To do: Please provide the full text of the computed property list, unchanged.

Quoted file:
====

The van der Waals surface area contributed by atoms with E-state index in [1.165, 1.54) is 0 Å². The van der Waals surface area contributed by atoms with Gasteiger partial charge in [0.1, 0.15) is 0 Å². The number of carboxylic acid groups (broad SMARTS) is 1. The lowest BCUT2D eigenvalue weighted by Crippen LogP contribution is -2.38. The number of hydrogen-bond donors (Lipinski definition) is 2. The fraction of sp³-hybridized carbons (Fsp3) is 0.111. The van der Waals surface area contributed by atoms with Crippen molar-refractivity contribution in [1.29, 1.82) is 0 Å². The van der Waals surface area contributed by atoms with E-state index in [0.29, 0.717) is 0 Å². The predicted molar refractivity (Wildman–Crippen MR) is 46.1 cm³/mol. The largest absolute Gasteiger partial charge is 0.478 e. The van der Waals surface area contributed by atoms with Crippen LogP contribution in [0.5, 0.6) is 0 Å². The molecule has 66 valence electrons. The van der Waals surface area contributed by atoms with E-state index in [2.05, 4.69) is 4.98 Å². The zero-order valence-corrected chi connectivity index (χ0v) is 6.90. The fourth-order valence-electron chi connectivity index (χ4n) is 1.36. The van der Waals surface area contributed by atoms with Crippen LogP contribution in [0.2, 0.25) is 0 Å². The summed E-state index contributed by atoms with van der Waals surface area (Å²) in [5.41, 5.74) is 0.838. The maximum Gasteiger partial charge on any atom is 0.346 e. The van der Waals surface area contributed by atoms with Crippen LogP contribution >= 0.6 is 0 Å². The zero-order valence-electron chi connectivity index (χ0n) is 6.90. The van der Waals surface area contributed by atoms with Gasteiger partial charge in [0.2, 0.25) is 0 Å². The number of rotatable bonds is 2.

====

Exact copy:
The van der Waals surface area contributed by atoms with E-state index in [1.165, 1.54) is 0 Å². The van der Waals surface area contributed by atoms with Gasteiger partial charge in [0.1, 0.15) is 0 Å². The number of carboxylic acid groups (broad SMARTS) is 1. The lowest BCUT2D eigenvalue weighted by Crippen LogP contribution is -2.38. The number of hydrogen-bond donors (Lipinski definition) is 2. The fraction of sp³-hybridized carbons (Fsp3) is 0.111. The van der Waals surface area contributed by atoms with Crippen molar-refractivity contribution in [1.29, 1.82) is 0 Å². The van der Waals surface area contributed by atoms with E-state index in [0.29, 0.717) is 0 Å². The predicted molar refractivity (Wildman–Crippen MR) is 46.1 cm³/mol. The largest absolute Gasteiger partial charge is 0.478 e. The van der Waals surface area contributed by atoms with Crippen LogP contribution in [0.5, 0.6) is 0 Å². The molecule has 66 valence electrons. The van der Waals surface area contributed by atoms with E-state index in [2.05, 4.69) is 4.98 Å². The zero-order valence-corrected chi connectivity index (χ0v) is 6.90. The fourth-order valence-electron chi connectivity index (χ4n) is 1.36. The van der Waals surface area contributed by atoms with Crippen LogP contribution in [0.2, 0.25) is 0 Å². The summed E-state index contributed by atoms with van der Waals surface area (Å²) in [5.41, 5.74) is 0.838. The maximum Gasteiger partial charge on any atom is 0.346 e. The van der Waals surface area contributed by atoms with Crippen LogP contribution >= 0.6 is 0 Å². The zero-order valence-electron chi connectivity index (χ0n) is 6.90. The van der Waals surface area contributed by atoms with Gasteiger partial charge in [0.2, 0.25) is 0 Å². The number of rotatable bonds is 2.